Saudi Arabian authorities have made further arrests in an anti-corruption crackdown on the kingdom's political and business elite, sources familiar with the matter said on Wednesday.
Saudi Arabian authorities have made further arrests in an anti-corruption crackdown on the kingdom’s political and business elite, sources familiar with the matter said on Wednesday. Dozens of royal family members, officials and business executives have already been held in the purge announced on Saturday and face allegations of money laundering, bribery, extortion and exploiting public office for personal gain. But the sources, speaking on Wednesday, said a number of additional individuals suspected of wrongdoing have been detained in a continuation of the crackdown. A number of those held most recently include individuals with links to the immediate family of the late Crown Prince and Defence Minister Prince Sultan bin Abdulaziz who died in 2011, the sources said. Others appear to be lower-level managers and officials, one of the sources said. Many Saudis have cheered the purge as an attack on the theft of state funds by the rich, and U.S. President Donald Trump said those arrested had been “‘milking’ their country for years”.
But some Western officials expressed unease at the possible reaction in the opaque tribal and royal politics of the world’s largest oil exporter. Saudi Arabia’s stock market continued to fall in early trade on Wednesday because of concern about the economic impact of its anti-corruption purge. The Saudi index .TASI was 1.0 percent lower after half an hour of trade. Shares in companies linked to people detained in the investigation slid further. Late on Tuesday, Crown Prince Mohammed bin Salman and the Saudi central bank sought to ease worries about the probe.
They said that while individuals were being targeted and having their bank accounts frozen, national and multinational companies – including those wholly or partly owned by individuals under investigation – would not be disrupted. Anti-corruption authorities have also frozen the bank accounts of Prince Mohammed bin Nayef, one of the most senior members of the ruling Al Saud, and some of his immediate family members, the sources added. Prince Mohammed, or MbN as he is known, was ousted as Crown Prince in June when King Salman replaced him with the then Deputy Crown Prince Mohammed bin Salman, the man behind the anti-graft drive.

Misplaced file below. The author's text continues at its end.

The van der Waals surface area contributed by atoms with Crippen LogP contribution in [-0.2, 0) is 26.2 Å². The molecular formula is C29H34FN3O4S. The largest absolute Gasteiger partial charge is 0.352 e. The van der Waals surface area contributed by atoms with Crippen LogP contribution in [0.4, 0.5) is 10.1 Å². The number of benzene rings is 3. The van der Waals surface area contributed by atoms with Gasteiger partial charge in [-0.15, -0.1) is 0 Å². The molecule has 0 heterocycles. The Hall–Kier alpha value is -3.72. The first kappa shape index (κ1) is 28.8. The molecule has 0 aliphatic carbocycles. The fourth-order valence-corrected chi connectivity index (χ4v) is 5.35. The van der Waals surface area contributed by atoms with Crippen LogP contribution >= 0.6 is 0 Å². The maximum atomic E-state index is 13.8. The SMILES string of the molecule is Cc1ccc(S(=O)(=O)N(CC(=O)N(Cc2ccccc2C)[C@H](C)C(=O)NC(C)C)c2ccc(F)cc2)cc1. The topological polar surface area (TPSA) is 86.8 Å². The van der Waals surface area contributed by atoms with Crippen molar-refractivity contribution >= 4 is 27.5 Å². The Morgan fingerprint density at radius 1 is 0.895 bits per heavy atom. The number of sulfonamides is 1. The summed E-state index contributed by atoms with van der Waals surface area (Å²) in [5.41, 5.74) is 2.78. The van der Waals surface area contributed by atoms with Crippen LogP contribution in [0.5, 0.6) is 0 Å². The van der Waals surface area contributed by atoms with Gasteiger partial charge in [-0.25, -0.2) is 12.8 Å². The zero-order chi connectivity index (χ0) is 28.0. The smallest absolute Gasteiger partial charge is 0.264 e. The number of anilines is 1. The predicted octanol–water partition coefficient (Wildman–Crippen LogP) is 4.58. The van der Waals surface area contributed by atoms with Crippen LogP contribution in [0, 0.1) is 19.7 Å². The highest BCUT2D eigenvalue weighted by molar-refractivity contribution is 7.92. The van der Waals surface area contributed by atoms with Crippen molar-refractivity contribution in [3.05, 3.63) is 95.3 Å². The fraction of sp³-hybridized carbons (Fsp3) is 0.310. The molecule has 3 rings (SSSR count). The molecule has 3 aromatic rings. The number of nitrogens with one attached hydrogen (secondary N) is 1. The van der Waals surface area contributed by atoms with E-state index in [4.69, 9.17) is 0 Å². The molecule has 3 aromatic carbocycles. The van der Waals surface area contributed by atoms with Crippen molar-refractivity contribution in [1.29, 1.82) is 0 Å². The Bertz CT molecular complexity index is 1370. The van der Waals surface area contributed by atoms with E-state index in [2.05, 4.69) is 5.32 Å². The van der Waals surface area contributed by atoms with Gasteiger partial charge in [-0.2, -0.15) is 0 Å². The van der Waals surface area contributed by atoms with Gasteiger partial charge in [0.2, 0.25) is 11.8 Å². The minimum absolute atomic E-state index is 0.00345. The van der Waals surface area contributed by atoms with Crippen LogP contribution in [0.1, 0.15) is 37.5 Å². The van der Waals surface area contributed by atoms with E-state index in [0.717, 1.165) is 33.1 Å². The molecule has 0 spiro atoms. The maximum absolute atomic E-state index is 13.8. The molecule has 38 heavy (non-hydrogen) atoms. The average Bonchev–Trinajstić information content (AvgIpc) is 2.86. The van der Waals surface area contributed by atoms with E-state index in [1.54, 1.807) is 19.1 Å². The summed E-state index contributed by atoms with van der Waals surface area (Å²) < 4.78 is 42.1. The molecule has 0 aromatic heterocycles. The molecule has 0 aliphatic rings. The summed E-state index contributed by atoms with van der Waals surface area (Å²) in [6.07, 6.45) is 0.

Since Sunday, the central bank has been expanding the list of accounts it is requiring lenders to freeze on an almost hourly basis, one regional banker said, declining to be named because he was not authorised to speak to media. The number of domestic bank accounts frozen as a result of the purge is over 1,700 and rising, up from 1,200 reported on Tuesday, banking sources said MbN made his first confirmed public appearance since his ousting at the funeral on Tuesday for Prince Mansour bin Muqrin, deputy governor of Asir province, who was killed in a helicopter crash on Sunday.
No cause has been given for the crash. Among business executives detained in the probe so far are billionaire Prince Alwaleed bin Talal, chairman of investment firm Kingdom Holding; Nasser bin Aqeel al-Tayyar, founder of Al Tayyar Travel; and Amr al-Dabbagh, chairman of builder Red Sea International. The U.S. State Department said on Tuesday it had urged Saudi Arabia to carry out any prosecution of officials detained in a sweeping crackdown on corruption in a “fair and transparent” manner.